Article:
Journalist who broke Snowden story calls mainstream attackers “royal courtiers”, “servants to political power”

Steve Watson
June 25, 2013

A second establishment media mouthpiece has called for the US government to arrest Glenn Greenwald, the reporter who broke the revelations concerning Edward Snowden’s leaks revealing the NSA’s domestic surveillance program.

New York Times’ Andrew Ross Sorkin, who usually works as a business reporter, has stated unequivocally that he’d “arrest Snowden and now I’d almost arrest Glenn Greenwald, the journalist who seems to be out there, he wants to help him get to Ecuador or whatever.”

Sorkin made the comments despite the fact that there is absolutely no evidence whatsoever that Greenwald is aiding Snowden in any way. The London Guardian reporter merely facilitated Snowden’s going public by interviewing the former NSA employee.

Sorkin, a supposed journalist himself, is ludicrously suggesting that another reporter should be arrested for empathizing with a source.

When he was criticized on Twitter regarding the comments, Sorkin attempted to back track, claiming that he was just “raising other questions.”

Sorkin’s comments are even more ironic given that he has routinely been accused of buddying up with Wall Street executives to make sure their side of the story on the economic crisis is given the time of day.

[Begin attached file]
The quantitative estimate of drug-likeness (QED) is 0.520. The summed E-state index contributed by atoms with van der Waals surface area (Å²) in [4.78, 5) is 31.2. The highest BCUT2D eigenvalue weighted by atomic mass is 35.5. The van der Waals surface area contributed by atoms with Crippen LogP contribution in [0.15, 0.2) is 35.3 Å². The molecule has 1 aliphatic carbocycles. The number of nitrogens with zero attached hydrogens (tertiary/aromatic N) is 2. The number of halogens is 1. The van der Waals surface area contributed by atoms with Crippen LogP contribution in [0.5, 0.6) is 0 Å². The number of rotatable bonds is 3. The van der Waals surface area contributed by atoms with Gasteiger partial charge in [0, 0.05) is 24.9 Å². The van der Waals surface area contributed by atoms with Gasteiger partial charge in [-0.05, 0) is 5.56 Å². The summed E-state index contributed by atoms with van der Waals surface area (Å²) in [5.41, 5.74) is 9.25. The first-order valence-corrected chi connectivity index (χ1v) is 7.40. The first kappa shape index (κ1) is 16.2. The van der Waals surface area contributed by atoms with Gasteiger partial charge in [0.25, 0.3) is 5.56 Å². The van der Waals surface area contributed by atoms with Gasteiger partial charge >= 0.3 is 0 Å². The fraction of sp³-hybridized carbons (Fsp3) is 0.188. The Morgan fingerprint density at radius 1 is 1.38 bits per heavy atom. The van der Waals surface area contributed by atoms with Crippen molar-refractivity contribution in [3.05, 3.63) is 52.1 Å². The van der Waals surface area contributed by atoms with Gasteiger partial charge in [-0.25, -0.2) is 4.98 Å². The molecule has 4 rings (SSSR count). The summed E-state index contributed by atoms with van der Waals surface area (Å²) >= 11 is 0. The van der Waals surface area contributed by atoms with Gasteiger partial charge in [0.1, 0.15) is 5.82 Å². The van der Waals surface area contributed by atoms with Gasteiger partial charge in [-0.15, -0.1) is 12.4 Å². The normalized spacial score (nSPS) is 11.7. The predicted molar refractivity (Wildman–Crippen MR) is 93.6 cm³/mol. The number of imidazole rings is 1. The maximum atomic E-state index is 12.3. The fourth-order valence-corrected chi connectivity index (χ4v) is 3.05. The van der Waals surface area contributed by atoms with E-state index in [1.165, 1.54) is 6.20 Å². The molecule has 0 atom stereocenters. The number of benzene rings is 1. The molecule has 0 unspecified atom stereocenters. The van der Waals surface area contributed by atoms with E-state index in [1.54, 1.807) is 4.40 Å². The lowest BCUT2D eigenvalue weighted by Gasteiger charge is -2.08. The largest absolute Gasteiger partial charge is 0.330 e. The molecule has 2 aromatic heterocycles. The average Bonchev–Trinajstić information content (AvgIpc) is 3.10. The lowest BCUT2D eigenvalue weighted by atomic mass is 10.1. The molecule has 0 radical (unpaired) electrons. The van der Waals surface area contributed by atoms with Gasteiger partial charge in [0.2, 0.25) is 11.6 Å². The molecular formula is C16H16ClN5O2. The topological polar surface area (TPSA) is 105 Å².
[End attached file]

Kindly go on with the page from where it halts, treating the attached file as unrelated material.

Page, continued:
Greenwald later slammed  Sorkin in a tweeted response:

This latest call for Greenwald to be arrested comes in the wake of NBC’s Meet the Press anchor David Gregory’s comments that Greenwald had “aided and abetted” Edward Snowden, asking him why he should not be charged with a crime.

In a scathing rebuke, Greenwald has stated that he believes mainstream establishment reporters are after him because they are bitter about not being able to be real journalists:

“Some of what is driving this hostility from some media figures is personal bitterness. Some of it is resentment over my having been able to break these big stories not despite, but because of, my deliberate breaching of the conventions that rule their world.

But most of it is what I have long criticized them for most: they are far more servants to political power than adversarial watchdogs over it, and what provokes their rage most is not corruption on the part of those in power (they don’t care about that) but rather those who expose that corruption, especially when the ones bringing transparency are outside of, even hostile to, their incestuous media circles.

They’re just courtiers doing what courtiers have always done: defending the royal court and attacking anyone who challenges or dissents from it. That’s how they maintain their status and access within it. That’s what courtiers to power, by definition, do.”


Steve Watson is the London based writer and editor for Alex Jones’, and He has a Masters Degree in International Relations from the School of Politics at The University of Nottingham, and a Bachelor Of Arts Degree in Literature and Creative Writing from Nottingham Trent University.

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